fam'-in (ra`abh; limos):

1. Natural Causes

2. Famines Mentioned

3. Divine Relations

4. Figurative Uses

The common Old Testament word for "famine" is ra`abh; re`abhon also occurs (Genesis 42:19,33; Psalms 37:19), and kaphan (Job 5:22; 30:3), all meaning "hunger" and "famine"; in the New Testament the word is limos, meaning primarily "failure," "want of food."

1. Natural Causes:

In early times, especially in lands dependent on their own productions, famines were not infrequent. They were generally caused by local irregularities of the rainfall, by destructive hail storms (Exodus 9:23,11,32), by ravages of insects (Exodus 10:15; Joel 1:4) and by enemies (Deuteronomy 28:51); in a city a famine might be caused by a siege (2 Kings 6:25); pestilence often followed in its wake, and the suffering was great.

2. Famines Mentioned:

Famines are recorded in the time of Abraham (Genesis 12:10, etc.), of Isaac (Genesis 26:1), of Jacob, when Joseph was in Egypt--seven years of famine even in Egypt after seven of plenty (Genesis 41:54), which also affected Canaan (Genesis 42:1), and, indeed, "was over all the face of the earth" (Genesis 41:56); in the time of the Judges (Ruth 1:1), of David, for three years (2 Samuel 21:1), of Ahab and Elijah (1 Kings 17:1; 18:2; Ecclesiasticus 48:2,3), of Elisha (2 Kings 4:38), during the siege of Samaria (2 Kings 6:25), the seven years foretold by Elisha (2 Kings 8:1), in the reign of Zedekiah in Jerusalem when besieged by Nebuchadnezzar (2 Kings 25:3; Jeremiah 52:6; compare 14:1), its great severity is referred to (Lamentations 5:10; Baruch 2:25); a "dearth" is also mentioned after the return from Captivity (Nehemiah 5:3); when the city was besieged by Antiochus Eupator (1 Macc 6:54), after the death of Judas (1 Macc 9:24), when Jerusalem was besieged by Simon (1 Macc 13:49), in the time of Claudius (Acts 11:28, in his reign there were frequent famines, one of which in 45 AD severely affected Palestine; Josephus, Ant, XX, v); Christ predicted "famines .... in divers places" as characterizing the end of the age (Matthew 24:7; Mark 13:8; Luke 21:11); in the siege of Jerusalem by Titus a terrible famine raged, the consequences of which to the people have never been surpassed.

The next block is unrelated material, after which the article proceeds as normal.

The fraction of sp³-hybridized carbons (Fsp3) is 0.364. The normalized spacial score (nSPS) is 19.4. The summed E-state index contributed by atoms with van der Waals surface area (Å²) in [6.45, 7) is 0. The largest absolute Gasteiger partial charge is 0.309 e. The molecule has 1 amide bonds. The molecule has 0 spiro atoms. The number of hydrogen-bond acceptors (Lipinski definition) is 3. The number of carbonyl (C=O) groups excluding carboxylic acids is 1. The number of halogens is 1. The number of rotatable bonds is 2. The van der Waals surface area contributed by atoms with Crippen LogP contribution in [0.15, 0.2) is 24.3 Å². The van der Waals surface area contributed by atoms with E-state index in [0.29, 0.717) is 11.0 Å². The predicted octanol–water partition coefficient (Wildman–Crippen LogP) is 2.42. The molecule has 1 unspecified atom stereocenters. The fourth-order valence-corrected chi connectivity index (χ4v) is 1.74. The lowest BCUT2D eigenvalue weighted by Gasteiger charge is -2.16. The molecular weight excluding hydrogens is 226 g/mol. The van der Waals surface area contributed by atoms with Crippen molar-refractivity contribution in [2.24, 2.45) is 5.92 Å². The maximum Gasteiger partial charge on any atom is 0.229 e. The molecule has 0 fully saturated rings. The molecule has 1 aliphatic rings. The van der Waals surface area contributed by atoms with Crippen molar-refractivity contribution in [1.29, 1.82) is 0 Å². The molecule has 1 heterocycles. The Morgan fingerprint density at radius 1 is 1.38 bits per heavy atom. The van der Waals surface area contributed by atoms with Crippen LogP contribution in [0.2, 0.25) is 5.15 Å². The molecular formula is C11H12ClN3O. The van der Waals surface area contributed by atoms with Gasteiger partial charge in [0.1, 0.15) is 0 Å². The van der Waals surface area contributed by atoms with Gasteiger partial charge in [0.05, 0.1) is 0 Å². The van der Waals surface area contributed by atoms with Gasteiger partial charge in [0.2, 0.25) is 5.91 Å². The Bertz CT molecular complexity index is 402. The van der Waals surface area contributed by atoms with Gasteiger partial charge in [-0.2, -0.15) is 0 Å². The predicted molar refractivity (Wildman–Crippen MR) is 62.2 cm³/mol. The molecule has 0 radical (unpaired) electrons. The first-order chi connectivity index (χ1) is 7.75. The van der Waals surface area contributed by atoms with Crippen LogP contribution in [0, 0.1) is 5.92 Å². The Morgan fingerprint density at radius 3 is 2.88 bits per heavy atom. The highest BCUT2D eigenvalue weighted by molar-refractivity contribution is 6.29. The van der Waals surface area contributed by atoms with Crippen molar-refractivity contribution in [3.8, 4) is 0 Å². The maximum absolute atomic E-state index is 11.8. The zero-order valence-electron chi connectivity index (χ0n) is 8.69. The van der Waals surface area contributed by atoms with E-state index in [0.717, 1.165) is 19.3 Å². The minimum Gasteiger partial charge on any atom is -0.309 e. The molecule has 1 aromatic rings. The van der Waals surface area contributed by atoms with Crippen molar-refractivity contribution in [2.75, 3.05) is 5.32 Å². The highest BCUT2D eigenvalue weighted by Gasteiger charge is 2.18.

3. Divine Relations:

Famines are frequently said to be sent as punishments sometimes threatened as such (Leviticus 26:19; Deuteronomy 28:49-51; 2 Kings 8:1; Psalms 105:16; Isaiah 14:30; 51:19; Jeremiah 14:12,15; 18:21, etc.; Eze 5:16, etc.; Am 8:11; 2 Esdras 15:5,49; 16:19; Tobit 4:13; Ecclesiasticus 39:29; 40:9).

The righteous or godly should be preserved by God in time of famine (Job 5:20, "In famine he will redeem thee from death"; Ps 33:19, "to keep them alive in famine"; 37:19, "In the days of famine they shall be satisfied"); this was a special mark of the Divine favor and power.

4. Figurative Uses:

A famine is used by Amos to indicate the absence of Divine communications as a punishment that should come on the people, a "famine .... of hearing the words of Yahweh" (8:11; compare 1 Samuel 3:1; 28:6; 2 Chronicles 15:3; Ezekiel 7:26; Micah 3:6); by Zephaniah of the destruction of heathen deities (2:11).

The Revised Version (British and American) has "dearth" for "famine" (Job 5:22); "famine" for "dearth" (Genesis 41:54; 2 Chronicles 6:28; Acts 7:11; 11:28); for "hunger" (Jeremiah 38:9; Ezekiel 34:29; Revelation 6:8); "famines" for "famines and pestilences" (Matthew 24:7), "famines and troubles" (Mark 13:8), revised texts.

W. L. Walker

Copyright Statement
These files are public domain.

Bibliography Information
Orr, James, M.A., D.D. General Editor. "Entry for 'FAMINE'". "International Standard Bible Encyclopedia". 1915.